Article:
I found the opening argument presented in “Chapter 10: Informal Fallacies” to be particularly interesting as it portrayed the common nature of day-to-day arguments. The dialogue contained within this example is filled with fallacies, both formal and informal. Some are clear, while some are more implicit in nature.

The first party, Melissa, is surprised to find that the suicide bomber responsible for the death of many children was only fifteen years old. She argued,“…he was just a kid himself,” unable to get over the fact that such a young person could be responsible for such a violent act that resulted in the end of his own life as well as the lives of others. Andrea, the second party, didn’t see why the bomber’s youth was so interesting. “Religion has been inspiring hatred and violence ever since hatred and violence were invented,” was her claim. She believed that young people were more susceptible to “reject reason in in favor of blind authority.” Rene, the the argument’s third party, countered that not all “hatred and wars in the world” were religion’s fault. Melissa agreed with Renee saying that anybody who would commit such an act “had to be pure evil, whether or not they were religious.”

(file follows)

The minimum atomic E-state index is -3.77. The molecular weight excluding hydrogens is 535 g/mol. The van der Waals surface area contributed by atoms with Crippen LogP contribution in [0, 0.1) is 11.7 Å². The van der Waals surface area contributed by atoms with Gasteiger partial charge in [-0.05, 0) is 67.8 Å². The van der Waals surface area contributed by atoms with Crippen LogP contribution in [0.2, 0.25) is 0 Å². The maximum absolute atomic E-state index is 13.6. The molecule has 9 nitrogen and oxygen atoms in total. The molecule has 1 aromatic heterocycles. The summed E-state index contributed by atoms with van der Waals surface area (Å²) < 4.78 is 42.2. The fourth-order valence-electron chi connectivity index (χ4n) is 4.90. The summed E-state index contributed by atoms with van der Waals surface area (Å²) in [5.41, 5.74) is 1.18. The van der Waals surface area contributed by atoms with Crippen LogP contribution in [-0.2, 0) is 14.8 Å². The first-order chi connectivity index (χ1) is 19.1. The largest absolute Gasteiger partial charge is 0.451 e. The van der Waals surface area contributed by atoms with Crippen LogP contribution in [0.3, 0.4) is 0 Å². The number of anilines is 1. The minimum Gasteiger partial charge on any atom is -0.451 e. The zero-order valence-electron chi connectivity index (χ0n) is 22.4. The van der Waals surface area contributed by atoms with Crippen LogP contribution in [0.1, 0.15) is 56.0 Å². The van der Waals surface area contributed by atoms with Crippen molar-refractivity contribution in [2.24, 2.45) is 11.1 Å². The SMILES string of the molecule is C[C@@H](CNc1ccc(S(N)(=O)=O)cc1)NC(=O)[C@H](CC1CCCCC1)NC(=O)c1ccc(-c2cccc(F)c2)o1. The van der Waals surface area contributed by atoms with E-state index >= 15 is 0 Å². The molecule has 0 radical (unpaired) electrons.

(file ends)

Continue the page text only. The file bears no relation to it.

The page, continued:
The spectrum of the argument quickly started to expand with each new claim. The logic behind the arguments that were countered against each other was at times hard to follow, as arguments don’t typically tend be straightforward. I had never previously thought about the possibility of breaking down an argument such as this one using categorical logic. Now, however, I feel inclined to handle the argument in this way after learning about how useful the examination of syllogisms can be when searching for fallacies in a claim, both formal and informal.